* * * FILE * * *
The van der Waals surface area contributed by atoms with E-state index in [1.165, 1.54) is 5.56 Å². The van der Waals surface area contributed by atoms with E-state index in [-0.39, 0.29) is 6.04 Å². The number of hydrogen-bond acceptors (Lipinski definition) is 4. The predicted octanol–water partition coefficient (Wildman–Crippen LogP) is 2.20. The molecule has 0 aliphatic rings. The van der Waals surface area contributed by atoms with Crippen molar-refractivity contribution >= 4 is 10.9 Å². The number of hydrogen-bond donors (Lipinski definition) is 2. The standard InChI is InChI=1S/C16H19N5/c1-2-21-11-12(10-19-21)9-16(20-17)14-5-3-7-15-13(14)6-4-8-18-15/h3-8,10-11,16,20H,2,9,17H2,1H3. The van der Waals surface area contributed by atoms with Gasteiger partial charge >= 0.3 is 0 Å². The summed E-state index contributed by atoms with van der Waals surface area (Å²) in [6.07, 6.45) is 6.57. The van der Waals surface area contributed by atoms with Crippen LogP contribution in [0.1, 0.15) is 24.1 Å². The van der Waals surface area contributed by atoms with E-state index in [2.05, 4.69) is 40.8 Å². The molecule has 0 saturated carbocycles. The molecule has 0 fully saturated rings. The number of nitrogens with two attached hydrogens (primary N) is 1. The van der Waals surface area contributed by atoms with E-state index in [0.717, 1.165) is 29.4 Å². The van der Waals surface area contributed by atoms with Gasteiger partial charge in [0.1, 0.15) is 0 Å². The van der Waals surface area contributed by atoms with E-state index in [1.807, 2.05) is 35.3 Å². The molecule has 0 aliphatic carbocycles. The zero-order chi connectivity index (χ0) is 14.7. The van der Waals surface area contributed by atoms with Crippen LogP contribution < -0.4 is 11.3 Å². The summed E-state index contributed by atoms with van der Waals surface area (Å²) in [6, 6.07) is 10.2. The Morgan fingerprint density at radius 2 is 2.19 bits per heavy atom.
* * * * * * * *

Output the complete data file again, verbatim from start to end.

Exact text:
The van der Waals surface area contributed by atoms with E-state index in [1.165, 1.54) is 5.56 Å². The van der Waals surface area contributed by atoms with E-state index in [-0.39, 0.29) is 6.04 Å². The number of hydrogen-bond acceptors (Lipinski definition) is 4. The predicted octanol–water partition coefficient (Wildman–Crippen LogP) is 2.20. The molecule has 0 aliphatic rings. The van der Waals surface area contributed by atoms with Crippen molar-refractivity contribution >= 4 is 10.9 Å². The number of hydrogen-bond donors (Lipinski definition) is 2. The standard InChI is InChI=1S/C16H19N5/c1-2-21-11-12(10-19-21)9-16(20-17)14-5-3-7-15-13(14)6-4-8-18-15/h3-8,10-11,16,20H,2,9,17H2,1H3. The van der Waals surface area contributed by atoms with Gasteiger partial charge >= 0.3 is 0 Å². The summed E-state index contributed by atoms with van der Waals surface area (Å²) in [6.07, 6.45) is 6.57. The van der Waals surface area contributed by atoms with Crippen LogP contribution in [0.1, 0.15) is 24.1 Å². The van der Waals surface area contributed by atoms with E-state index in [2.05, 4.69) is 40.8 Å². The molecule has 0 saturated carbocycles. The molecule has 0 fully saturated rings. The number of nitrogens with two attached hydrogens (primary N) is 1. The van der Waals surface area contributed by atoms with E-state index in [0.717, 1.165) is 29.4 Å². The van der Waals surface area contributed by atoms with Gasteiger partial charge in [0.1, 0.15) is 0 Å². The van der Waals surface area contributed by atoms with E-state index in [1.807, 2.05) is 35.3 Å². The molecule has 0 aliphatic carbocycles. The zero-order chi connectivity index (χ0) is 14.7. The van der Waals surface area contributed by atoms with Crippen LogP contribution < -0.4 is 11.3 Å². The summed E-state index contributed by atoms with van der Waals surface area (Å²) in [6, 6.07) is 10.2. The Morgan fingerprint density at radius 2 is 2.19 bits per heavy atom.